Marco Mazzucconi

Galleria Franz Paludetto

Marco Mazzucconi’s manipulations of transparent films and fields of solid color over aluminum sheets appropriate a look of mechanical reproduction. This appropriated, or feigned, look, combined with the artistic use of images, text, and painting, results in a kind of collage, or graft. The elements in Mazzucconi’s works include text in several languages, draped leather and granite, 50,000-lire bills, and playing cards; they are often repeated, cropped, and inverted. Like his use of mechanically produced images, Mazzucconi’s use of painting, here monochromatic stripes and squares, maintains a direct relationship to its original territory: painterly abstraction. These works call into question the Modernist relationship to representation and meaning, and to the current state of communication, while functioning in the shadows of a romanticized notion of mechanical reproduction.

The ink-black color of Mazzucconi’s images and the aluminum sheets over which they are collaged provide these works with a resemblance to the plates used in lithographic printing. And like simulacra of those lithographic plates, these works abstractly read as if they were used in the mechanical reproduction of themselves. In one such work, Daltonico e analfabeta (Color-blind and illiterate, 1988), the aluminum sheet is divided by a simple grid (a form found in most of Mazzucconi’s works). Each of the 16 squares on the left of the work is occupied by a different color — orange, red-orange, blood-red, baby-blue; each of the 16 squares that form the work’s right half, by a cropped, altered, or inverted text—each in a different language, and different ideographic or phonic system. The collaged texts that Mazzucconi presents simultaneously occupy their original site and the site in which Mazzucconi presents them. In their original territory these texts were part of a valid, coherent means of communication, a domestic linguistic structure; here, these texts are rendered incommunicable and obscene: incommunicable both because of their cropped or inverted presentation and because of their new-found “foreign” status, and obscene in that they can be seen as a reference to the current inundation of meaningless information. In this work the literate becomes the illiterate and the painterly becomes the colorblind, as the grafted linguistic or imagistic element, divorced from its original structure of meaning, is placed in a representational chaos. The work’s title refers not to the viewer nor to the artist, but to the current state of art itself.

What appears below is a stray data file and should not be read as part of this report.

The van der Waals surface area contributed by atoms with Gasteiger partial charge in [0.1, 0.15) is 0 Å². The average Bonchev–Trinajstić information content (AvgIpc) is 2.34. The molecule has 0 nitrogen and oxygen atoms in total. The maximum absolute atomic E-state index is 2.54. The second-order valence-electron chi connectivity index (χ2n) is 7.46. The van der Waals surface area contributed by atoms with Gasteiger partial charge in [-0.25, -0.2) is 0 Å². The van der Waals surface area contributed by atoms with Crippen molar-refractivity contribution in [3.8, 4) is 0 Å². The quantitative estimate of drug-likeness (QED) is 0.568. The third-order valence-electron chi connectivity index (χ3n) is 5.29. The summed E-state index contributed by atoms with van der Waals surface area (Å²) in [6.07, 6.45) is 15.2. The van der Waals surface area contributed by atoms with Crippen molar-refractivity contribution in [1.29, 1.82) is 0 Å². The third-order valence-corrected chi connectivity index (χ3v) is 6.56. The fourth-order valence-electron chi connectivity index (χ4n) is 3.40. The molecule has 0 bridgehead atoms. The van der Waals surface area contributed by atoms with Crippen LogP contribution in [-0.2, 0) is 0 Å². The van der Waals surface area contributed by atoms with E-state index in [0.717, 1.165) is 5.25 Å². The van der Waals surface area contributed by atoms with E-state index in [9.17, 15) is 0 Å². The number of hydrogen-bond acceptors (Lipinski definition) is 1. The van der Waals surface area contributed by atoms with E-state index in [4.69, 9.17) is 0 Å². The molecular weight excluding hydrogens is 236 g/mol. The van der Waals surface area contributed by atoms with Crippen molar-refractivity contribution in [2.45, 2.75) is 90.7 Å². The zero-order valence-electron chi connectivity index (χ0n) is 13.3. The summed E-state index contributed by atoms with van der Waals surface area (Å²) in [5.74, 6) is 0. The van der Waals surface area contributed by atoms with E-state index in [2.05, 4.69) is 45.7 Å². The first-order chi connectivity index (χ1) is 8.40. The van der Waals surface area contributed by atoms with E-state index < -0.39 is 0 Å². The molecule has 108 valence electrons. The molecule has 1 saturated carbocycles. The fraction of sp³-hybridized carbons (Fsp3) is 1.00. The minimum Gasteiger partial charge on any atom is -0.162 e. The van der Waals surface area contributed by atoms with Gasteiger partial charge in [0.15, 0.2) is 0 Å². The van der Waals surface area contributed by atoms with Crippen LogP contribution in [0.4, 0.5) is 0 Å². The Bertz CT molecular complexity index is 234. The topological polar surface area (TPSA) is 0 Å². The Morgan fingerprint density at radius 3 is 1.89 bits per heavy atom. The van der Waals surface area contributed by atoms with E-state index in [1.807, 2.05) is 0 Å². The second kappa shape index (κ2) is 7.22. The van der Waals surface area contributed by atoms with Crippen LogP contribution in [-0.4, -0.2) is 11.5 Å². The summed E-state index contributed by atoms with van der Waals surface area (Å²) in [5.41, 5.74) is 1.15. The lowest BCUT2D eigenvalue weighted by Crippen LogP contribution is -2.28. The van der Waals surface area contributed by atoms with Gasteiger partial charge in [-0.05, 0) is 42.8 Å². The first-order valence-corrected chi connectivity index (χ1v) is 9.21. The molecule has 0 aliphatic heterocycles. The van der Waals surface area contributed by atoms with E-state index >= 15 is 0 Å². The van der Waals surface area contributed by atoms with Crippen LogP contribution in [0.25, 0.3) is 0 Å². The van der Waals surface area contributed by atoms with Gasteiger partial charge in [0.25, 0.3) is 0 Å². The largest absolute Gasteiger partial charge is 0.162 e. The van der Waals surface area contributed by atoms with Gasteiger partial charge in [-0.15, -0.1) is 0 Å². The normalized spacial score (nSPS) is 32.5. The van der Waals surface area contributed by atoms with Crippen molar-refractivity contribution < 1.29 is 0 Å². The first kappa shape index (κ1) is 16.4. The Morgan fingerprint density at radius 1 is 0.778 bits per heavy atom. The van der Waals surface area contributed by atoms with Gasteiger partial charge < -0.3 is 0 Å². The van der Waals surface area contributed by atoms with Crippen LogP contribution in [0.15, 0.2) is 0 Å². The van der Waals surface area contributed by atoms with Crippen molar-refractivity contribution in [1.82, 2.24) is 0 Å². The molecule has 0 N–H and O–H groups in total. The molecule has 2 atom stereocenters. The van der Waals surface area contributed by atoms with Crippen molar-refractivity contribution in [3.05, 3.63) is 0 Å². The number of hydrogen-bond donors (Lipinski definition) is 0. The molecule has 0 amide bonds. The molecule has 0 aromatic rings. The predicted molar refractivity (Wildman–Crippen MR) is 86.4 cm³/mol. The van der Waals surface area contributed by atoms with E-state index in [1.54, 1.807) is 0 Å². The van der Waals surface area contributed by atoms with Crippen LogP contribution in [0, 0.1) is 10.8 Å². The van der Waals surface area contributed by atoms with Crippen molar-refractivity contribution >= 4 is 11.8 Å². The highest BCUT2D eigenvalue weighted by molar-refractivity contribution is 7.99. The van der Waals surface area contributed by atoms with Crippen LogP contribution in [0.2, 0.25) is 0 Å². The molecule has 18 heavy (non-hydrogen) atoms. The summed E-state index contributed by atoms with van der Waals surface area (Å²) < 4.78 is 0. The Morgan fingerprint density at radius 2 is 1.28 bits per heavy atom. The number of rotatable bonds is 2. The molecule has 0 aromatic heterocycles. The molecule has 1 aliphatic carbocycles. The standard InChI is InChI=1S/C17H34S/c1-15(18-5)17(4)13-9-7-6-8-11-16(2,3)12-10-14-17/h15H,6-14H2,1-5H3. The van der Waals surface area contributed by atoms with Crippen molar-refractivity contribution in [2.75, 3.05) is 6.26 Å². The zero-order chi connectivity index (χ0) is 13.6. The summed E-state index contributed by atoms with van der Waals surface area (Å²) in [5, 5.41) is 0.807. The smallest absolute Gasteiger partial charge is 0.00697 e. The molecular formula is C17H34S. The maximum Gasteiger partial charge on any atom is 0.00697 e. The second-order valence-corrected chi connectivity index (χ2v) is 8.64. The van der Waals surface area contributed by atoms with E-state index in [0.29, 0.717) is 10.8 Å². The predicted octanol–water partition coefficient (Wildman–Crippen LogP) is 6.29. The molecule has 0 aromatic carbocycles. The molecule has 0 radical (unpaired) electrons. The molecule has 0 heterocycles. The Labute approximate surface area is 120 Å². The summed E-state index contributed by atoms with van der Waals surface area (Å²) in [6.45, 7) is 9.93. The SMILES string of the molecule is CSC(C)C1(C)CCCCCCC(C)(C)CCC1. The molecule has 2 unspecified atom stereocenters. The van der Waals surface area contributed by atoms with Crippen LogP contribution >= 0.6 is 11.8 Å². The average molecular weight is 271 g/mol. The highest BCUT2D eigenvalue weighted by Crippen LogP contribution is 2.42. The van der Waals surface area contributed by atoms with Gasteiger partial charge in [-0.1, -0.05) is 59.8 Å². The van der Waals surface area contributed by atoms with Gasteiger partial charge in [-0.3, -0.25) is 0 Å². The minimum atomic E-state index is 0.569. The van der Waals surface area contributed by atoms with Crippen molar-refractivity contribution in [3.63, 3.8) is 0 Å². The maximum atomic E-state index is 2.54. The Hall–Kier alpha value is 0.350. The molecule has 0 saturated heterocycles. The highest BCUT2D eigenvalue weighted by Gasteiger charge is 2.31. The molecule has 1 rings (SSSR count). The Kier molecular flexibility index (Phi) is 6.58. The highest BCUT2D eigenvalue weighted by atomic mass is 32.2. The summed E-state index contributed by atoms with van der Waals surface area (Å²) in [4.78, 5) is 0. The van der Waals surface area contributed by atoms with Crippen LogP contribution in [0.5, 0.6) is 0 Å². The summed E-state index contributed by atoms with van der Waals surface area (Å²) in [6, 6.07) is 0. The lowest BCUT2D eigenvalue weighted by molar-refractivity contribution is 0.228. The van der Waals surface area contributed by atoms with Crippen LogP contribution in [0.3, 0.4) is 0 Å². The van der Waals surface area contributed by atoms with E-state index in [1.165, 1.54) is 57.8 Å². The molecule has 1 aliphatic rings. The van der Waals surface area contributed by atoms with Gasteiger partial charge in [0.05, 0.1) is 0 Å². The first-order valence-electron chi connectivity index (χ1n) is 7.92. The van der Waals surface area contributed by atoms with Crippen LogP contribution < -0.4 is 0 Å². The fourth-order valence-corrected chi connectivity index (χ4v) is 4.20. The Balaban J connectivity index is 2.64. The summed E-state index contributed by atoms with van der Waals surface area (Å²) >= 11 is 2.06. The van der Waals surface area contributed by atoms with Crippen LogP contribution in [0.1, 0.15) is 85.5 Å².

In Paesaggio marino (Marine landscape, 1988) the upper part of a large, square aluminum sheet is covered by a grid of mechanically reproduced, transparent images of granite; the lower section, by a deep purple, painterly stripe. Mazzucconi highlights his brushstrokes in the stripe, thus emphasizing its relationship to the action of painting. The granite and the painted stripe of color can be interpreted as “virgin” materials; however, the disparity between the geometric division of the images, and the traditional representation of a “marine landscape,” negate any pure sculptural or pictorial potential of these materials.

Mazzucconi nihilistically challenges the communicative value of both representational and nonrepresentational artistic practice. The process of actively reading, comparing, and interpreting the various fragments the artist presents is aborted by the disparity between their original site and the context in which they are presented. Mechanical reproduction is seen as handicapped by its ersatz status, and all systems of communication and representation are called into question. Mazzucconi’s works thus function as interruptions in the processes of signification, rendering images and linguistic systems equally mute.

Anthony Iannacci